Beatrice Weber, executive director of the advocacy group Young Adults for a Fair Education (Yaffed) — which filed the complaint that launched the DOE’s probe — said she found Adams’s blanket praise of yeshivas “upsetting.”
“There are yeshivas that are really good, some of them are top notch. But not the ones that are under investigation and not the ones that need our attention,” Weber told THE CITY. “So continuing to pretend this is not a problem is just ridiculous.”
In an earlier response to the New York Times series, Adams — who as Brooklyn Borough President for eight years and as state Senator before that enjoyed a close relationship with the Hasidic community — said he was “not concerned” about its revelations.
Instead, he said he was focusing on the DOE’s “independent” investigation, which the State Education Department earlier this year mandated be wrapped up by June 30 because it had dragged on for so long.
At Wednesday’s dinner, Adams concluded his passionate, nearly eight-minute speech by thanking the crowd for its political support when he successfully ran for City Hall in 2021.
“You were there for me when I ran for mayor,” Adams told the crowd. “I’m going to be there for you as your mayor.”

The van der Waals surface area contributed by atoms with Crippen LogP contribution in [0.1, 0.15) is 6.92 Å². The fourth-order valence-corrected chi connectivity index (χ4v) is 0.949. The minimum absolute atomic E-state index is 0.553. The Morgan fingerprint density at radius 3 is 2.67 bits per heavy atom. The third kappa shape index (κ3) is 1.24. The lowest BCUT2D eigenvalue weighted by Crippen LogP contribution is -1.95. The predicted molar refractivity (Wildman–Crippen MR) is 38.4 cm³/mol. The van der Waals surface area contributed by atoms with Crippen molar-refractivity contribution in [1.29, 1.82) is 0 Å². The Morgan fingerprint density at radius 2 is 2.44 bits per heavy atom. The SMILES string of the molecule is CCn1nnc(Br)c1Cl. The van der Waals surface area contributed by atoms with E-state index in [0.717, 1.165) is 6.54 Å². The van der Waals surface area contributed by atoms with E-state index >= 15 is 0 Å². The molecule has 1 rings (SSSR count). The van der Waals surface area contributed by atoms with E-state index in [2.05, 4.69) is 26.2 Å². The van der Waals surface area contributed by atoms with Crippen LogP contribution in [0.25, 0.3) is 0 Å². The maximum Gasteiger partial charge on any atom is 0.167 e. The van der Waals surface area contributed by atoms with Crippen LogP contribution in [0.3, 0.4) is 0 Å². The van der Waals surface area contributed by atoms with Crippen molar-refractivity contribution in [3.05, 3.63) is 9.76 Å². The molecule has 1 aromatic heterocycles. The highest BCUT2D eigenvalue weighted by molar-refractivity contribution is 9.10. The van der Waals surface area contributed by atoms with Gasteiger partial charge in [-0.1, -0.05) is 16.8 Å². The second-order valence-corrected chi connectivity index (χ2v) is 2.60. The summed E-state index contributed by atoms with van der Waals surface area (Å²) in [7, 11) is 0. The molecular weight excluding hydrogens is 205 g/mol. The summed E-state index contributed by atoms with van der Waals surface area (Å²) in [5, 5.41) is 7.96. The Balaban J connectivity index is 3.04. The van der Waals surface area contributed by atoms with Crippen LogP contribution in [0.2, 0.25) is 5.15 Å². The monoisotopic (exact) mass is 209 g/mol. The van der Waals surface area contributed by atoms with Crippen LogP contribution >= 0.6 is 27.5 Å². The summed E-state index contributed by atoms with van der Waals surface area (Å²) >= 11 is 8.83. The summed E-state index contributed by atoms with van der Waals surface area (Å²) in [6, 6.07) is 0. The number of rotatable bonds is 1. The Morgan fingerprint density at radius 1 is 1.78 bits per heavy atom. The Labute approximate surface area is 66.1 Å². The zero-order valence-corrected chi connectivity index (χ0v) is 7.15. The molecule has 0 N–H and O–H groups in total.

A life of struggles
The complaint that sparked the DOE’s investigation was filed in July 2015 by Yaffed, which represents graduates of certain Hasidic yeshivas who said the schools failed to teach them the basics in English, math and other core subjects.
The lack of preparation set them up for a life of struggles and hardships, many of the advocates have said.
While the complaint targeted 39 schools, the DOE narrowed its focus to 28 that officials spent the next several years attempting to visit.
In August 2018, after complaints that the DOE was slow-walking the probe, then NYC Schools Chancellor Richard Carranza wrote to state officials to say that after more than three years of investigation, the DOE had failed to gain access to 15 yeshivas because the schools had refused entry.
A group that formed to advocate for the yeshivas, Parents for Educational and Religious Liberty in Schools (PEARLS), denied the obstruction claims at the time.
In December 2019, Carranza revealed in a subsequent letter to the State Education Department that the DOE had finally managed to visit all 28 schools.
He wrote that the DOE was providing each of the yeshivas with “the information, observations, and findings specific to each school” and a determination of how close they were to meeting the state bar of providing an education “substantially equivalent” to that provided at public schools.